As global attention and political will to address the rising tide of antibiotic resistance has increased over the last years, and a wider range of actors starting to become involved in the field, the urgency of developing global governance of antimicrobial resistance (AMR) is growing.
Discussions of what a more elaborate and permanent and global governance system should look like and what it should address are therefore beginning to emerge. Ensuring that low- and middle-income countries are able to influence the discussions in the policy fora that are formulating rules, principles and structures that will govern the global response to antimicrobial resistance will be important in order to develop sustainable solutions that work in all countries.
Early governance structures have already emerged with the adoption of the Global Action Plan and the UNGA Political declaration on AMR down to the national level where national actions plans are being developed. The UN General Assembly took another step in 2016 with the establishment of an ad-hoc UN Inter-Agency Coordination Group (IACG). Its time-limited mandate, set out in the Political declaration on AMR, tasked it to “provide practical guidance for approaches needed to ensure sustained effective global action to address antimicrobial resistance’ while also providing recommendations “on options to improve coordination”.
The IACG has since been divided into several subgroup, which will all develop recommendations on a range of issues, including on global governance. The final report from the IACG will be submitted to the UN General Secretary by September 2019, who will subsequently present his recommendations to the Member States for their consideration during the 73rd session of the UN General Assembly.
However, the discussions on global governance including what form it should take are also getting increasing attention in academic journals and it will likely only increase in the coming years.
Strong scientific base
The body of academic research in antimicrobial resistance and its drivers is growing and it is becoming increasingly difficult to keep track of the most recent scientific findings. A more elaborate global governance system should however be based on a strong scientific base and be able to ensure the soundness of its evidence base. This would ensure that a global response is continuously informed by the growing level of local and country level data being generated and the most recent breakthroughs on the scientific side.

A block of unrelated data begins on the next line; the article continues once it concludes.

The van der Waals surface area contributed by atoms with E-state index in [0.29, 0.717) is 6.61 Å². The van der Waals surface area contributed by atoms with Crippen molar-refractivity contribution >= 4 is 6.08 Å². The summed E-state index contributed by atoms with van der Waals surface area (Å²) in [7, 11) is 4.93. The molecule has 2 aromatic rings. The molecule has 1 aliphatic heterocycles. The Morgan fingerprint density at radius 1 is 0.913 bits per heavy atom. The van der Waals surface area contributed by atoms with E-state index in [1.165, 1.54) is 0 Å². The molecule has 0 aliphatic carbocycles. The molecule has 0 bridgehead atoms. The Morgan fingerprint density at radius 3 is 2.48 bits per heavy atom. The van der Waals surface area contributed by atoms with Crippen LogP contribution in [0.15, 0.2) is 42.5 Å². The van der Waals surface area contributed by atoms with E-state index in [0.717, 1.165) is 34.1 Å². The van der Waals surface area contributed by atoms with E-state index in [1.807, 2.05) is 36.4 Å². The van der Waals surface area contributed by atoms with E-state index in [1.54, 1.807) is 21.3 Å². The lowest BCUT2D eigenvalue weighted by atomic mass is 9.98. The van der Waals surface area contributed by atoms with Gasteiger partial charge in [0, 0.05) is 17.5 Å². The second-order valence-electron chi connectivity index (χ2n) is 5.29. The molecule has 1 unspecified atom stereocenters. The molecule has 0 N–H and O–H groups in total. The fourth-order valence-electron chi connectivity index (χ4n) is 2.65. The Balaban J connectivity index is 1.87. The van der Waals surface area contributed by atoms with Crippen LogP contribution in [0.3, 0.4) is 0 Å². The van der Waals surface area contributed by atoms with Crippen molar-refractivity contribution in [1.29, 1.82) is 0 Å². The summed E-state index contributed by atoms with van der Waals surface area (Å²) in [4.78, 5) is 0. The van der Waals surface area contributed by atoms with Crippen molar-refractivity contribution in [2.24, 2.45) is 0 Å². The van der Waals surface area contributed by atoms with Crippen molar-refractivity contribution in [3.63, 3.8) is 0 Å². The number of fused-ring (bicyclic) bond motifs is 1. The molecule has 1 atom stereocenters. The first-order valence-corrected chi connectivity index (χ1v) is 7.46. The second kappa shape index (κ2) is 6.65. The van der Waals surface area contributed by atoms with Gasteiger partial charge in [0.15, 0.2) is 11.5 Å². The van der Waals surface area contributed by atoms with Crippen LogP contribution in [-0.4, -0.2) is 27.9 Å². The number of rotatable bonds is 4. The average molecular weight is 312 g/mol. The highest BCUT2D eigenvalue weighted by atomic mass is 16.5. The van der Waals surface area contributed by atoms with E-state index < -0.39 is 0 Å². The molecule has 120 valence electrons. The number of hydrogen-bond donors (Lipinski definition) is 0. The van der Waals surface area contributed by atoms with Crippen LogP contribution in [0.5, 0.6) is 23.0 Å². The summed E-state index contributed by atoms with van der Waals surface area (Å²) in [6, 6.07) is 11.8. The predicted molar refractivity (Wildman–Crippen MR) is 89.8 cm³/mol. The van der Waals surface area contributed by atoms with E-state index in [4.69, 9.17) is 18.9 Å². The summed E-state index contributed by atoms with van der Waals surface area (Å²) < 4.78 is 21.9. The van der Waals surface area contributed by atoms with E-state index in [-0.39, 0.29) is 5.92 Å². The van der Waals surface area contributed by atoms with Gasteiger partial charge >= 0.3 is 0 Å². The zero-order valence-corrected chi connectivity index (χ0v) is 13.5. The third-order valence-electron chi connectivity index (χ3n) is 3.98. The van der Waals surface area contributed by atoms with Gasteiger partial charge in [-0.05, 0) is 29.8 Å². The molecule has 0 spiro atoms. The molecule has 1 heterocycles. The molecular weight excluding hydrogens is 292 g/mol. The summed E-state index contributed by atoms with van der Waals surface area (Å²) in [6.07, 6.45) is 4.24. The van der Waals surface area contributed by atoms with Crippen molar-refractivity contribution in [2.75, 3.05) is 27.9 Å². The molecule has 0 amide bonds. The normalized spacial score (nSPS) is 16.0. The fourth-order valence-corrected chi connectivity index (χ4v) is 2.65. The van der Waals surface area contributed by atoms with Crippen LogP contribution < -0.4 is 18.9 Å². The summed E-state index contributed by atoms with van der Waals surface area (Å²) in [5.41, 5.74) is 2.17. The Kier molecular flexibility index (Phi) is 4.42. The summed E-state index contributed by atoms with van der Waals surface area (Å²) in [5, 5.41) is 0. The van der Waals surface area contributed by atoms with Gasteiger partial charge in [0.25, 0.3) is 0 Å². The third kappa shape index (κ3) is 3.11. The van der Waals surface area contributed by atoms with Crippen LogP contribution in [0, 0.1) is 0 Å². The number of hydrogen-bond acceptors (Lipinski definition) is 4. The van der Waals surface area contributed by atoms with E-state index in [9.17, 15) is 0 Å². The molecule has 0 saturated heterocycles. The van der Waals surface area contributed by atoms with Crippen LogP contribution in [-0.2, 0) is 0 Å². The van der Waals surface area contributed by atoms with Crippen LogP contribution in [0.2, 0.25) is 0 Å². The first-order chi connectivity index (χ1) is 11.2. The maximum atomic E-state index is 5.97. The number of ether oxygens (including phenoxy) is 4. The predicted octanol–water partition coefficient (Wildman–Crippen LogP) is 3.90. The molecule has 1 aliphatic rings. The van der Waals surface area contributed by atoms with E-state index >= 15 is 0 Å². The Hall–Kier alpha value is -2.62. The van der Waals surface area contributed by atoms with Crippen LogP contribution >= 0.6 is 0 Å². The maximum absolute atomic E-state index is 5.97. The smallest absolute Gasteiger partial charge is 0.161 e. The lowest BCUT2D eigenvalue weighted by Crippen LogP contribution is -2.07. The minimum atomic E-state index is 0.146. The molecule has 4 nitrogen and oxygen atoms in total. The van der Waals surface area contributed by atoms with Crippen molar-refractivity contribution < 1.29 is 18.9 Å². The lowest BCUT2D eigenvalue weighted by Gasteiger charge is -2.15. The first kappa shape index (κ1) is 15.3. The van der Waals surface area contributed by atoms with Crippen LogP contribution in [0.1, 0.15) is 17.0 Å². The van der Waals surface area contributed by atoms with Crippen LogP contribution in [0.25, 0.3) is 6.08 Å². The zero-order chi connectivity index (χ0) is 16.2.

Ensure broader action
Antibiotic resistance is caused and driven by a wide range of factors, including overuse and misuse of antibiotics in humans and animals; lack of access to infection prevention measures like vaccines and basic health care, poor quality water, sanitation and hygiene to name a few. The tripartite consisting of the WHO, OIE and FAO are able to cover a wide range of human and animal health issues, but the responsibility to tackle antibiotic resistance stretches far beyond those three UN agencies. A global governance system will need to enable ta broader remit of action and be able to influence a wider set of relevant policy agendas including (but not exclusively) those on sustainable development and poverty reduction.
Ensure coordination and needs-driven response
The field of antimicrobial resistance is becoming increasingly crowded and the coordination of actions more challenging, which in turn increases the risk for wasteful duplication of efforts. A global governance structure should be designed to have sufficient overview of what work that is being done across sectors and agencies including where funding is made available in order to be able to identify gaps. Moreover it will be important that a strong link to countries and to civil society is established to ensure that responses are driven by the actual needs on the ground – in particular those in low- and middle-income countries.
Transparency for accountability
Importantly any new global governance structure will need to work in a transparent and inclusive manner making it possible for civil society to engage in monitoring and evaluation activities to hold actors accountable to their commitments. Without effective monitoring and data transparency, the accountability and responsiveness by governments to the particular challenges and concerns of the most vulnerable in low- and-middle-income countries will likely fall short.
Ensuring sufficient financing
Finally funding sources for tackling antimicrobial resistance continue to be few and far between. Many low-and middle-income countries struggle to be able to fund the implementation of their national action plans, and so far there are not obvious places for them to turn to for support. Both the Global Action Plan and the UNGA Political Declaration on AMR were silent on funding mechanisms and it remains a deep concern that a continued lack of resources will severely limit the world’s ability to effectively respond to antimicrobial resistance. A global governance structure should therefore be able to mobilize sustainable financing – in the very first instance to support low- and middle-income in implementing their national action plans.
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